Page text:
2023 Law and Order Policy
Law and Order
New Zealand First believes that keeping society safe should be the priority of law-and-order policies. Every New Zealander deserves to feel safe, secure, and have their person and property respected. That is why New Zealand First continues to fix the flaws in our justice system, while ensuring that victims of crime are prioritised over offenders.
The safety of our communities is the first responsibility of government and includes the capabilities and resourcing of our police. New Zealand First is the only party with the record of seriously boosting police force numbers with the necessary funding, training, and personnel to meet the challenges of our growing population. That is why in our last time of government we targeted an increase of 1800 new frontline police. That commitment in its maturity saw 2338 new police trained.
New Zealand First will:
- Commit to no less than 500 new frontline police in the first 18 months of government.
- Double the number of Youth Aid officers.
- Introduce minimum mandatory prison sentences for serious assaults police officers, corrections officers, and first responders.
- Review Police pay and condition in order to maintain police numbers and to reduce attrition.
- Adequately resource community policing including Māori and Pasifika wardens, and Neighbourhood Watch.
- Introduce a Youth Justice Demerit Points System to tackle youth crime.
- Review fleeing driver legislation and ensure adequate resourcing to curb the exponential increase in fleeing driver incidents.
Justice, Courts, and Corrections
New Zealand First will:
- Prioritise the principles of the Sentencing Act to focus on the needs of the victim and the community, and lastly the offender.
- Implement policies in our secondary education system to maximise driver licence qualifications amongst all young people and extend that provision for prisoners wishing to gain a licence while in prison.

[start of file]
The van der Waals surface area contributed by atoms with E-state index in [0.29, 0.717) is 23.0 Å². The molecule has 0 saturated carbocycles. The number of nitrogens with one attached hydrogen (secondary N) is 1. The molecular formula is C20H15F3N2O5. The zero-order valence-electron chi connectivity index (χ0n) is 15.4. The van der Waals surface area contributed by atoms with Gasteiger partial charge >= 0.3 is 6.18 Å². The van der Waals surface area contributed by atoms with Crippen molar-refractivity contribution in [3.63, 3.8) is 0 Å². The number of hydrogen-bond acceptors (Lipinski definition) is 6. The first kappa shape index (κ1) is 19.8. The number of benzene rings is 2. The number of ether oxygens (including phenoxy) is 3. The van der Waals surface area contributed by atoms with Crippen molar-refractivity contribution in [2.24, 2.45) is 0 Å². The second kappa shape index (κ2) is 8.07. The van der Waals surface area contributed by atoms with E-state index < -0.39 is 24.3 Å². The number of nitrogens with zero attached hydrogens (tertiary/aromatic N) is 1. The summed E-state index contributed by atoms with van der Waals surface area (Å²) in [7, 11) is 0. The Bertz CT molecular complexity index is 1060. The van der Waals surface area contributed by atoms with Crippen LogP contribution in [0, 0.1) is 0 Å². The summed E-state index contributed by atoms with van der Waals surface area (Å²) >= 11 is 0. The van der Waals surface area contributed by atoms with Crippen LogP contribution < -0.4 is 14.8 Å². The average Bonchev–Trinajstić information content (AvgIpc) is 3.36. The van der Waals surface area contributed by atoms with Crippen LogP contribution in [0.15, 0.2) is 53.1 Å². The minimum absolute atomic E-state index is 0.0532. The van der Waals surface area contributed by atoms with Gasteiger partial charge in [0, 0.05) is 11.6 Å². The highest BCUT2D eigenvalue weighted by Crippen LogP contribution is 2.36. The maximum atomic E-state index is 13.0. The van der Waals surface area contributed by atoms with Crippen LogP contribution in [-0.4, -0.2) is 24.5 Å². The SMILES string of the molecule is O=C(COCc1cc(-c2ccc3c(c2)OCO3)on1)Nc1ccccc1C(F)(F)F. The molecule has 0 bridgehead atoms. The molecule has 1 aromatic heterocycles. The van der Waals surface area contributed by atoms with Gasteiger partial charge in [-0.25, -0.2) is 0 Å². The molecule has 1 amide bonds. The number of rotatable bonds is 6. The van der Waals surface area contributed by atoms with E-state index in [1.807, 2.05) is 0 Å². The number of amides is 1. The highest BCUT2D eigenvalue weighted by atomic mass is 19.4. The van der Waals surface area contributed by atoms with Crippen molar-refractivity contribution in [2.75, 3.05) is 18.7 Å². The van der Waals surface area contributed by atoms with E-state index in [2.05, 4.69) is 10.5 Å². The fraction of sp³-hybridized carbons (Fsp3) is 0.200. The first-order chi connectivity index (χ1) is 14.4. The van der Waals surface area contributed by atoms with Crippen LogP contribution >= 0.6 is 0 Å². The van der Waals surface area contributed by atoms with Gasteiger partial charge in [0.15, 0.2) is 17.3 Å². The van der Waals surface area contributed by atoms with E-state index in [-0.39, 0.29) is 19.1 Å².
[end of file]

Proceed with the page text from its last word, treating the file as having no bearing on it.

- Fund tattoo removal for rehabilitated gang members in prison - whilst assigning that cost back to that prisoner if they replace those tattoos with other gang associated tattoos.
- Increase the use of mandatory minimum sentences for serious violent and sexual offenders.
- Introduce a 'degrees of murder' regime that utilises ‘life for life’ for 1st Degree Murder.
- Remove community sentences or discounts (such as cultural reports) for violent offenders who are considered a threat to the community.
- Establish a ‘Gang only’ Prison to reduce recruitment of non-gang prisoners and fund an additional 1,000 corrections placements.
- Designate Gangs as ‘Terrorist Organisations’ under the Terrorism Suppression Act.
- Include gang membership as an aggravating factor during sentencing.
- Implement ‘prisoner-constructed prison portability units policy’ so that the costs of labour on such construction will be removed from the taxpayer to the prisoners themselves – as already happens in some overseas jurisdictions.
- Introduce harsher penalties for fleeing drivers.
- Review and work to increase the fines for lower-level crimes such as texting while driving and shoplifting.
- Introduce an enforcement law for dangerous littering.
- Introduce a ‘Youth Justice Demerits’ system to provide accountability and certainty of support for youth offenders, youth aid officers and law enforcement.
- Introduce a greater range of non-custodial sentences such as the confiscation of specific property, larger and long-term reparation, payments, and fines.
- Remove concurrent sentences for those who commit offences while on parole, on bail, or whilst in custody.
- Investigate the applicability of operational funding to equip corrections officers with body cameras and appropriate protective equipment.
- Provide consistency in legislation and replace the term ‘prison officer’ and ‘prison guard’ with ‘corrections officer’.
- Provide a minimum mandatory cumulative prison term for assaulting Corrections Officers
- Introduce Mental Health Response Units to adequately address Mental Health distress and life-threatening harm in the community.
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